A grant is a great way to get a project off the ground and is possibly the best source of funding available. There is no interest to be paid and funds are generally non-returnable (except in exceptional circumstances, where grant terms and conditions are not met).
Grants are often referred to as ‘free money’, but there are usually a number of strings attached. Anyone who has ever tried to secure a grant will be familiar with the fact that grants can be notoriously difficult to get. It is hard work convincing the awarding body that you deserve support, and a considerable amount of effort and time is involved in making an application.
Grants are provided by a variety of different of sources for a variety of different purposes including facilities, equipment, events, training etc
It is important to find the right grant before starting work on your application, as you may be wasting your time and that of the awarding body. As such, it is essential to keep informed about the grants that are available to you.Back
To reach your specified funding target, it may be necessary to match fund costs by applying to more than one funding source, or to supplement grants by utilising your own budget or income.
Whilst some funds offer financial aid of up to 100% of the costs, you may need to demonstrate written confirmation, even if just in principle, of assistance from additional sources. This can be quite common when searching for support, so do not make the assumption that you will need only one source to meet your total funding requirements.
Match funding can cause significant problems when attempting to synchronise the funding to fit the timescale of your project. Some funders may not operate within the April to March financial year, and your project may end up working to two or more timescales.
This issue can, however, be solved quite easily by planning your project in stages (eg September-March and April-July).
Furthermore, funding bodies may accept in-kind contributions as part of match funding. This provision is particularly useful for small-scale community-based projects that may not attract the necessary matching investment in cash, but will receive assistance in non-financial support. In-kind contributions may take the form of equipment or materials, research or professional support, an interest in land or buildings, or unpaid voluntary work. Where an in-kind contribution takes the form of unpaid voluntary work, you may need to assess the nature and scale of the work (this could include valuations, timesheets etc) provided by the volunteer, in order to calculate an appropriate value of their work and convince the funding body that such assistance can be accepted as match funding.
Before you make an application, look at the set-up of your organisation. Is it well run? Some organisations are more successful at securing grants due to their commitment, hard work and, above all, the reputation they have built for delivering results.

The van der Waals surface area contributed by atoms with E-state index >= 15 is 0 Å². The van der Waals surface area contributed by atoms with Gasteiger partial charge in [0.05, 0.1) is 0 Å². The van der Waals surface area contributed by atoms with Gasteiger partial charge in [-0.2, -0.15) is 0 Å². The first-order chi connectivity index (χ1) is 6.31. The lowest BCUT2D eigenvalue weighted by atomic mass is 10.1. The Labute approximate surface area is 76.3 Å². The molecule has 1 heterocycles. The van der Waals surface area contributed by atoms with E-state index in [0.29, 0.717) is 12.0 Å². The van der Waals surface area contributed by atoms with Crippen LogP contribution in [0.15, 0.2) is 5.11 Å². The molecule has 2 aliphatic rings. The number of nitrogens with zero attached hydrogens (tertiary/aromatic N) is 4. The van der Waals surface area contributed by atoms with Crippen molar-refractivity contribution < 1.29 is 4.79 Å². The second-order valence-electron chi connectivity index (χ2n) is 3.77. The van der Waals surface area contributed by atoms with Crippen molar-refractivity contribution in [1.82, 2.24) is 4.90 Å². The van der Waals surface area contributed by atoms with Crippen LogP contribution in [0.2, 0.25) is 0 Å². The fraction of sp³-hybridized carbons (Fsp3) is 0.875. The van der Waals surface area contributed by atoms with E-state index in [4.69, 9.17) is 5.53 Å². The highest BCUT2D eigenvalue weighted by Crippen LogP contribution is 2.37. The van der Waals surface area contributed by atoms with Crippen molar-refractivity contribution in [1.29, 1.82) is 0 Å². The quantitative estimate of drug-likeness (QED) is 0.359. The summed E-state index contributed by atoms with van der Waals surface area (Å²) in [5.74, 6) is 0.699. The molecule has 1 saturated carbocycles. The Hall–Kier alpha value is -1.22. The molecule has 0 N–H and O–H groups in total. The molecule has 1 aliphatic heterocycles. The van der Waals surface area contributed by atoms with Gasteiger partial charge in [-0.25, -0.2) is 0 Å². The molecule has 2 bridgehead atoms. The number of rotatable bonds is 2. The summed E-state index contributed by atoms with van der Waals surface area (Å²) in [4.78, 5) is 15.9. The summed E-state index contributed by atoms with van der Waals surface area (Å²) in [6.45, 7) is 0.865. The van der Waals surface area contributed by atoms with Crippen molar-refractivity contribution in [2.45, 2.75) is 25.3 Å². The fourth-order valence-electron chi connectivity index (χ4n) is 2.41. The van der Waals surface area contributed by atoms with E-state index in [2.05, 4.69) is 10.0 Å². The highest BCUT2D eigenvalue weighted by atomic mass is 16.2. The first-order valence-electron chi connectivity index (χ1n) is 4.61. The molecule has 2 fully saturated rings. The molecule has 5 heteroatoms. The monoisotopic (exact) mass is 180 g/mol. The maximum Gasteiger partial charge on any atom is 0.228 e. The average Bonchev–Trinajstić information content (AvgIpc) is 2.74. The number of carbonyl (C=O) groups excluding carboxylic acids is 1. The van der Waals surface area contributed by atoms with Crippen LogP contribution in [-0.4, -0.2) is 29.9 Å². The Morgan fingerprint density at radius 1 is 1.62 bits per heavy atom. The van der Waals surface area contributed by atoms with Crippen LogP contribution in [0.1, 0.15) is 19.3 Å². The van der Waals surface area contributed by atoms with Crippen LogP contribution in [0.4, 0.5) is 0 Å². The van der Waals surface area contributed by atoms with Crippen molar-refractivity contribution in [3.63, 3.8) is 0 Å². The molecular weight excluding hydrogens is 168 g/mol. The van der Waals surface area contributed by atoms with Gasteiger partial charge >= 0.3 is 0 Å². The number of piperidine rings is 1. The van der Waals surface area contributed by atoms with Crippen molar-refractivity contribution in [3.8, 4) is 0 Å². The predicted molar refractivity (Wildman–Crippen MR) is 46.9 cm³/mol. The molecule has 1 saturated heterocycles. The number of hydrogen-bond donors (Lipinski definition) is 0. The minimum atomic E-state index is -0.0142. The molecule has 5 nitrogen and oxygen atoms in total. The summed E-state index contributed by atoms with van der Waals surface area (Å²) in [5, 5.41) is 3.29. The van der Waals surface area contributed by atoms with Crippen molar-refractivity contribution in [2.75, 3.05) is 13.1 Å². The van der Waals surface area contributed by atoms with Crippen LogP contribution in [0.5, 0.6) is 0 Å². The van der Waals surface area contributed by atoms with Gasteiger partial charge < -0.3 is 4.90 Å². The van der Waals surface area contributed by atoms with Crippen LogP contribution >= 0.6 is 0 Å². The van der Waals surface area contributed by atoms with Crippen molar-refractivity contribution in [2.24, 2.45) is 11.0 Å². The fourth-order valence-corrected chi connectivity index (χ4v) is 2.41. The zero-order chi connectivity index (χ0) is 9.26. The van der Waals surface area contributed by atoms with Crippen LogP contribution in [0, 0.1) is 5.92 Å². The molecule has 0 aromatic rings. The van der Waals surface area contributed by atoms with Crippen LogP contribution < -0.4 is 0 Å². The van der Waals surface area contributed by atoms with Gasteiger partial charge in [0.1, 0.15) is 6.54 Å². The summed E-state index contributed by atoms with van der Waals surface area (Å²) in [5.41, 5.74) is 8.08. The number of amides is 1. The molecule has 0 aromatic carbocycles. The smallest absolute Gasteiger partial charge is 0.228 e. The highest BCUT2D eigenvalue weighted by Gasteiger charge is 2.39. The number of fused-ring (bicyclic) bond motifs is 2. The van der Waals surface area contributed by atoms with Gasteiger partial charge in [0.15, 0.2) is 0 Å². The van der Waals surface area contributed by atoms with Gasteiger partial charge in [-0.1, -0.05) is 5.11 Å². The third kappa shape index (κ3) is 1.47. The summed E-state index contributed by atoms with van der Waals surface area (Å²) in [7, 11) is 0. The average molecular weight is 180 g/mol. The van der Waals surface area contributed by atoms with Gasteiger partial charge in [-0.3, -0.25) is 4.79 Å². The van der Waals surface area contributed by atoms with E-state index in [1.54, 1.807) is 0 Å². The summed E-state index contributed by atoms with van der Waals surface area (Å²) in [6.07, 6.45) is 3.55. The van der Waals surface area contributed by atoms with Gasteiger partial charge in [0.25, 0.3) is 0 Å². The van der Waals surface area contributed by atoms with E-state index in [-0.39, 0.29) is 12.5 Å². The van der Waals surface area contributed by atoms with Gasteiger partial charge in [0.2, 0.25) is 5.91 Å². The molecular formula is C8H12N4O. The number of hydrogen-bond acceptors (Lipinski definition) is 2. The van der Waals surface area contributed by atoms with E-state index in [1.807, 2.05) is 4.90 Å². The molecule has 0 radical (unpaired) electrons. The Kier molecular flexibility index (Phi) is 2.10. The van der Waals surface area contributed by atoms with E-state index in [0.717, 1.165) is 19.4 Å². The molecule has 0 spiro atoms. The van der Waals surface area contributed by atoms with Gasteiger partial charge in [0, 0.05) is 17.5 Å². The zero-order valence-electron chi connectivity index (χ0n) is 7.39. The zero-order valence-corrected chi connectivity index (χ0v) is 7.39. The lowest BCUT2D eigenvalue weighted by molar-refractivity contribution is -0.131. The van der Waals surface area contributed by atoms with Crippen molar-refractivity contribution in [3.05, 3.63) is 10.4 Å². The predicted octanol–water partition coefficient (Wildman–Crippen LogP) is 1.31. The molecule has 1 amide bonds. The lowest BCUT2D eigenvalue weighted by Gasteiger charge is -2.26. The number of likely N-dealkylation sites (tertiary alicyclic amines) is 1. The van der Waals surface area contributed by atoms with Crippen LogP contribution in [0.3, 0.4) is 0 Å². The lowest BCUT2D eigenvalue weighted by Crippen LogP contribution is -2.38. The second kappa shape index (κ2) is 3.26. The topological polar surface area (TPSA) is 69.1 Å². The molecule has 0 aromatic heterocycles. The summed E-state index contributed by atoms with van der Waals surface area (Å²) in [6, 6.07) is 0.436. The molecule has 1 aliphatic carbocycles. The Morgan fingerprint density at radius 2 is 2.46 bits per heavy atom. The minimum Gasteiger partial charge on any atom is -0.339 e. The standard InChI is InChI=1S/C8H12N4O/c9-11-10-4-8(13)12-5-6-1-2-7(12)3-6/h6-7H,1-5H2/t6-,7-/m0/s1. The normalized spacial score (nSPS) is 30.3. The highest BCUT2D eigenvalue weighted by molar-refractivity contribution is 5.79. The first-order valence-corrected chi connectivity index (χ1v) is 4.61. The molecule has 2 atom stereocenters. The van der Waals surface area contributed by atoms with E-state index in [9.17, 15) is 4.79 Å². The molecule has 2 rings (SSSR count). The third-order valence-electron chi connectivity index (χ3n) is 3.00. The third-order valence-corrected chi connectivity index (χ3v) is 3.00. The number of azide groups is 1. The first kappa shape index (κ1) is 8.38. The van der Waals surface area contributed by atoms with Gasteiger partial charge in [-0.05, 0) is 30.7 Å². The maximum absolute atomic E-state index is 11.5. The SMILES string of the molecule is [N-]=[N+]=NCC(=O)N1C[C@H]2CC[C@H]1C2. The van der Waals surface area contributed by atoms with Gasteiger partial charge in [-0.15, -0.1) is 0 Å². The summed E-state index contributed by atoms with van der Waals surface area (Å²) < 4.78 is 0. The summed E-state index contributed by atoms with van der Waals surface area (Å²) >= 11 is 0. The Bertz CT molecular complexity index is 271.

It is essential that you demonstrate that your organisation:
- is reputable and efficiently run;
- has a clear and specific vision of what it wishes to do, how it aims to achieve its goals, and the benefits/differences that will be derived from the project for its target group;
- has a strong management committee that is dedicated and democratic;
- has finances that are regulated and in order;
- has a long-term business plan;
- has a good, clear and precise understanding of the project and its purpose;
- is aware of, and complies with, any legislation in relation to the project, such as and Health and Safety, Child Protection Act, Equal Opportunities, and even necessary planning consents (planning in principle is often required for facility funding before an application can be made and full permission before money will be released).
When completing an application form, make sure that you give a few details and background information about your organisation.
As discussed above, funders often decide on whether to award
grant aid not just on the proposed project, but also on how credible an organisation is. A project may be approved, but funders often decline applications if there appears to be a risk where the organisation is concerned.
To prevent this from happening, try to give a brief account of how and why your group/organisation was started, how it is run, what area it covers, what ethos it is based on, what additional support it has in place etc. Basically, give the funder an insight into the type and breadth of work that you are currently capable of.
It is essential to emphasise the fact that your organisation is well run. Do you have a management committee/Board with the skills to govern your project responsibly, and do they share the same interests? Do you have a constitution setting out your aims and objectives? If you are applying for public or charitable money, funders will require evidence that there are sufficient systems in place to prevent grants from being used for private gain.Back
In a lot of cases, applications are rejected because funders do not believe that there is a need for the project, or because they are not persuaded that your idea will solve a particular problem or is what people want.
Ask yourself the following questions:
* What needs do your target group have?
* can you demonstrate demand for your proposal/project
* How do you know that they have such needs?
* Why is it important that these needs are met?
* How will your proposed project fulfil those needs?